“Peterborough Cathedral is the only Anglican Cathedral in the country believed to allow a public Catholic Mass to be celebrated,” writes Olivier Wessex. “The extraordinary nature of a Catholic Mass taking place within an Anglican Cathedral was made even more extraordinary by the fact that it took place at the High Altar, which is next to the tomb of Catherine of Aragon, once Queen of England.”
The Mass was celebrated by deanery priests and led by Fr Adam Sowa. It took place on January 28 and commemorated Catherine of Aragon, who is buried at the beautiful 12th-century cathedral. Afterwards the congregation processed to the burial site of Queen Catherine and said the Angelus.
Student representatives and Chaplaincy Ambassadors from St John Fisher Catholic High School in Peterborough were among those who attended the Mass.
Catherine was born in 1485 in Spain and in 1501 married Prince Arthur, Henry VIII’s older brother. Arthur, however, he died just a year later, and she went on to marry King Henry VIII in 1509.
For a long time, Henry and Catherine were deeply in love and she was married to Henry VIII for longer than all his other five marriages put together – for around 25 years. Catherine became very popular with the English people, especially in 1513 when, as Regent in Henry’s absence whilst he was away fighting in France, her forces defeated an attempted Scots invasion.
However, as she had not given Henry a surviving male heir, he tried to have their marriage annulled on the grounds that she had been married to his older brother. Eventually he split from the Catholic Church and divorced Catherine. St John Fisher was alone among the English bishops in refusing to accept the divorce and was executed.
Catherine remained a devout Catholic and after moving to different palaces finally died on January 7, 1536 and was buried at Peterborough Cathedral.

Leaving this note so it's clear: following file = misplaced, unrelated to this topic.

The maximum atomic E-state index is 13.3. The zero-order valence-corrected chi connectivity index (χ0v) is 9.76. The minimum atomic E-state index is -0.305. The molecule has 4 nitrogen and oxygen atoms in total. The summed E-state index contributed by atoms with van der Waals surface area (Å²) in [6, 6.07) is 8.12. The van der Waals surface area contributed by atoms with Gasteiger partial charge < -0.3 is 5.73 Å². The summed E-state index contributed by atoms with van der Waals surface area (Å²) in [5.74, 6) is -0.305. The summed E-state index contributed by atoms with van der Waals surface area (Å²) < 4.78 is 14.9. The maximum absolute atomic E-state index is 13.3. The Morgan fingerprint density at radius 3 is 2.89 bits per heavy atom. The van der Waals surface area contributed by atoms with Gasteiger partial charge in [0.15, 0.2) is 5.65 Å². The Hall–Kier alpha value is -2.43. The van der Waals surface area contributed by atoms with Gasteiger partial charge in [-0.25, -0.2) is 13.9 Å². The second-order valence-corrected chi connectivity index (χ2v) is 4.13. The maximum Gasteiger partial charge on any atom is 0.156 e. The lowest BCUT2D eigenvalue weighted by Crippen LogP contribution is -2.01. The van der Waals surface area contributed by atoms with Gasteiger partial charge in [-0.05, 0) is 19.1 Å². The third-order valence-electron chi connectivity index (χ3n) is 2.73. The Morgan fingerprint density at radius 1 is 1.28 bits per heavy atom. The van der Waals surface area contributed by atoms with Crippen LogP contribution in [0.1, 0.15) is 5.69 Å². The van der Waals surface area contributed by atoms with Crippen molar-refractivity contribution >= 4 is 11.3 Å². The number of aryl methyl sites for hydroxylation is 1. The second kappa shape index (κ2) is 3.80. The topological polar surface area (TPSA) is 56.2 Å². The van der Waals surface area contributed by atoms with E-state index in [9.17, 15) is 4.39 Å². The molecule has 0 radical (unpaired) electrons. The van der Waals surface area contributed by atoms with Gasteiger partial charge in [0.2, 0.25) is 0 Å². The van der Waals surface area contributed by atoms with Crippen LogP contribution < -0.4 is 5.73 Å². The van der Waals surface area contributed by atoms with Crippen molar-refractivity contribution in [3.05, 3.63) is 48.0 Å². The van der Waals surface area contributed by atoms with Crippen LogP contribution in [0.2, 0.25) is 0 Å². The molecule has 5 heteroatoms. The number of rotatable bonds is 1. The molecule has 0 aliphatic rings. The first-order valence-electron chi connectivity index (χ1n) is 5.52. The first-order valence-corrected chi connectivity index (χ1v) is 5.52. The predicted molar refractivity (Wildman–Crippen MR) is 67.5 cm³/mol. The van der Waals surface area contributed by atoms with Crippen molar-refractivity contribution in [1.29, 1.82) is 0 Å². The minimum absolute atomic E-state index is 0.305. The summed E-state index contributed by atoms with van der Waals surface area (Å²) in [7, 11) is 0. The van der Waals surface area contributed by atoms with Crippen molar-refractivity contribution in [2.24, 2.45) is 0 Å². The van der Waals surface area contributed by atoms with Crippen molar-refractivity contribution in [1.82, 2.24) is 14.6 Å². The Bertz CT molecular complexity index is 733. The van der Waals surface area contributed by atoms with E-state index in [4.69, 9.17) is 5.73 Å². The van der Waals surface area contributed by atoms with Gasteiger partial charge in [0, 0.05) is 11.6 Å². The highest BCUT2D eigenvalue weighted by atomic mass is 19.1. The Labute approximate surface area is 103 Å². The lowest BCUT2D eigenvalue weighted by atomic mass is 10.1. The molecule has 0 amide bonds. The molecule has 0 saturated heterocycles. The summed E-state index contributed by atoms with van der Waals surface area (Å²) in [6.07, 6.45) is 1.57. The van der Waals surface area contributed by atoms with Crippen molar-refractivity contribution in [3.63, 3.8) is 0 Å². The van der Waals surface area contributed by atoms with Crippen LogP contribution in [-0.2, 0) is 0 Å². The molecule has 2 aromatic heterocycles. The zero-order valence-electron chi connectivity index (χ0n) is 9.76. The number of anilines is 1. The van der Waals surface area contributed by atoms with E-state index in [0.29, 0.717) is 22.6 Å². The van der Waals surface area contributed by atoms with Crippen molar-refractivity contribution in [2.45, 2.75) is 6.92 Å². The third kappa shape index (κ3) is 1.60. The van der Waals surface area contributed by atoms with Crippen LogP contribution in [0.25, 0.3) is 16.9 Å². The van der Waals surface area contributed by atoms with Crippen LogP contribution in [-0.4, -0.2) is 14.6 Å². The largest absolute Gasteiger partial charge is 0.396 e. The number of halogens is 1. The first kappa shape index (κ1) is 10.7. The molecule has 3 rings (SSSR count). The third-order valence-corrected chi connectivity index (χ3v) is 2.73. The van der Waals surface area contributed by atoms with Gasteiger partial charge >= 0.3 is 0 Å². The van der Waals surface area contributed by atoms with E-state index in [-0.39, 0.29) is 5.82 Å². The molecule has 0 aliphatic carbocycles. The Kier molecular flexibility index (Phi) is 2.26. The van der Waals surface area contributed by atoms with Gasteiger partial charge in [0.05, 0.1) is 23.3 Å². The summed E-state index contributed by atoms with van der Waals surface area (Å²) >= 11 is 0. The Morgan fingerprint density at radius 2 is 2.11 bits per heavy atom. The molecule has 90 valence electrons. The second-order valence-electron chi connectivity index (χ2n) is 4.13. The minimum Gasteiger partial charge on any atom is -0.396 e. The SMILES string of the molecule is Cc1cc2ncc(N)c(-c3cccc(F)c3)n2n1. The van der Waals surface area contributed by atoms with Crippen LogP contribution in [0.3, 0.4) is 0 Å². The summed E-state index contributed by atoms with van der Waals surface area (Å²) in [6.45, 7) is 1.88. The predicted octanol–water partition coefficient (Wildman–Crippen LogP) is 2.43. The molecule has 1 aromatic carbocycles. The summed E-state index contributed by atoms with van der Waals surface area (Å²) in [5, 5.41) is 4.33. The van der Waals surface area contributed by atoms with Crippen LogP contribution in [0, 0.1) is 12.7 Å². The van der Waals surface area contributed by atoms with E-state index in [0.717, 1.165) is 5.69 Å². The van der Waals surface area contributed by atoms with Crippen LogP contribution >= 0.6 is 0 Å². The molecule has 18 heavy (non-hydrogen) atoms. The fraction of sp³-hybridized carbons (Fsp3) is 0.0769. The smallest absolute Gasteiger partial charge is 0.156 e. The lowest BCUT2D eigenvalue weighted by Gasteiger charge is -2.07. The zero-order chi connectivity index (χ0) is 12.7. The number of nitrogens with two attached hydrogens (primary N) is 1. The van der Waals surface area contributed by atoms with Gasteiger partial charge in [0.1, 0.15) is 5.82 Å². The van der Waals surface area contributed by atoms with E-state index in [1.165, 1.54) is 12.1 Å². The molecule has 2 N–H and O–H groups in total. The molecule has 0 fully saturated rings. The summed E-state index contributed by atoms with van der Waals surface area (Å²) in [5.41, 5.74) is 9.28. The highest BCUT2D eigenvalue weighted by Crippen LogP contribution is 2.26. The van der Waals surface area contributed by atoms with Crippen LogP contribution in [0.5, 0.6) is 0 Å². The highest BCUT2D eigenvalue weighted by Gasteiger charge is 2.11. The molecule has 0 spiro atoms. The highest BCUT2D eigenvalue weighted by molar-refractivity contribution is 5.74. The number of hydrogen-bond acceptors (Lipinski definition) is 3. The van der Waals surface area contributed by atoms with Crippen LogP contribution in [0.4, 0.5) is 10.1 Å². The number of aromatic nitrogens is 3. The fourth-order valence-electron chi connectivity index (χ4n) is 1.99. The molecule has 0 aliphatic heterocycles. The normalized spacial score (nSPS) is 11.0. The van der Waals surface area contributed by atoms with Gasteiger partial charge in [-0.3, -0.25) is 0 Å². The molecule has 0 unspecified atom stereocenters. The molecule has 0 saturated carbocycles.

The site of Peterborough Cathedral was formerly occupied by Medeshamstede Monastery, which was destroyed by the Vikings. It was rebuilt as an Abbey in 966 and dedicated to St Peter. It flourished as a place of prayer, worship, learning, culture, wealth, and care for those in need.
“Fortunately,” writes Oliver Wessex “Peterborough Abbey managed to escape the horrors of the Reformation when King Henry VIII set about dissolving the monasteries… However, centuries of art, artefacts, architecture, stained glass, historical records and buildings were all lost. The main church only survived the Reformation due to the decision to designate it as the mother church of the Diocese of Peterborough and its consequent change in status from an abbey to a cathedral.
“Today Catharine is, sadly, often recalled as a bitter widow but this idea represents a superficial understanding of her life. In fact, Catharine dealt with much adversity whilst demonstrating immense grace and composure. She led her country to victory in a time of crisis and war, held an impressive intellect and was beloved by the English people.”
Pictured above are deanery priests at the Catherine of Aragon Mass and, below, students from the St John Fisher High School at the Mass.